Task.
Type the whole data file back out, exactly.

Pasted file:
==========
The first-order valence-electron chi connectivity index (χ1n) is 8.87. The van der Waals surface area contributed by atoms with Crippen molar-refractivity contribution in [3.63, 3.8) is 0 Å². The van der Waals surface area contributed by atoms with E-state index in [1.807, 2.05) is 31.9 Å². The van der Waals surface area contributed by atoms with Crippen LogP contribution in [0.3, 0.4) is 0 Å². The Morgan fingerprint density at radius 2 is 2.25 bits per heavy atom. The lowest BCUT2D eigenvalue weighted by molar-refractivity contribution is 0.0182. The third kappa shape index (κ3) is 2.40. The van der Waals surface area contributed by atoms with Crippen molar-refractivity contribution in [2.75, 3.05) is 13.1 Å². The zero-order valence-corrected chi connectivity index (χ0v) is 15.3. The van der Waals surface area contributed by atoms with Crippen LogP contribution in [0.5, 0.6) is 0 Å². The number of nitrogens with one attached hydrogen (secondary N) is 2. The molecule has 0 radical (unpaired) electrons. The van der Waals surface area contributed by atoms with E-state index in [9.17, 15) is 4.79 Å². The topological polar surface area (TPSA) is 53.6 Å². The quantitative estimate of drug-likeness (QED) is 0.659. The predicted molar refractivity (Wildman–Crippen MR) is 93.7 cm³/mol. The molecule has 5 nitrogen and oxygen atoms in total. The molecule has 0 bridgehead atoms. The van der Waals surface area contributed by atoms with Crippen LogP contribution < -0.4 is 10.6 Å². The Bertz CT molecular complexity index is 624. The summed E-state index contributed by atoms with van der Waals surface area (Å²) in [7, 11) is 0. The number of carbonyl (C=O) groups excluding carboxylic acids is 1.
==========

The first-order valence-electron chi connectivity index (χ1n) is 8.87. The van der Waals surface area contributed by atoms with Crippen molar-refractivity contribution in [3.63, 3.8) is 0 Å². The van der Waals surface area contributed by atoms with E-state index in [1.807, 2.05) is 31.9 Å². The van der Waals surface area contributed by atoms with Crippen LogP contribution in [0.3, 0.4) is 0 Å². The Morgan fingerprint density at radius 2 is 2.25 bits per heavy atom. The lowest BCUT2D eigenvalue weighted by molar-refractivity contribution is 0.0182. The third kappa shape index (κ3) is 2.40. The van der Waals surface area contributed by atoms with Crippen molar-refractivity contribution in [2.75, 3.05) is 13.1 Å². The zero-order valence-corrected chi connectivity index (χ0v) is 15.3. The van der Waals surface area contributed by atoms with Crippen LogP contribution in [0.5, 0.6) is 0 Å². The number of nitrogens with one attached hydrogen (secondary N) is 2. The molecule has 0 radical (unpaired) electrons. The van der Waals surface area contributed by atoms with E-state index in [9.17, 15) is 4.79 Å². The topological polar surface area (TPSA) is 53.6 Å². The quantitative estimate of drug-likeness (QED) is 0.659. The predicted molar refractivity (Wildman–Crippen MR) is 93.7 cm³/mol. The molecule has 5 nitrogen and oxygen atoms in total. The molecule has 0 bridgehead atoms. The van der Waals surface area contributed by atoms with Crippen LogP contribution < -0.4 is 10.6 Å². The Bertz CT molecular complexity index is 624. The summed E-state index contributed by atoms with van der Waals surface area (Å²) in [7, 11) is 0. The number of carbonyl (C=O) groups excluding carboxylic acids is 1.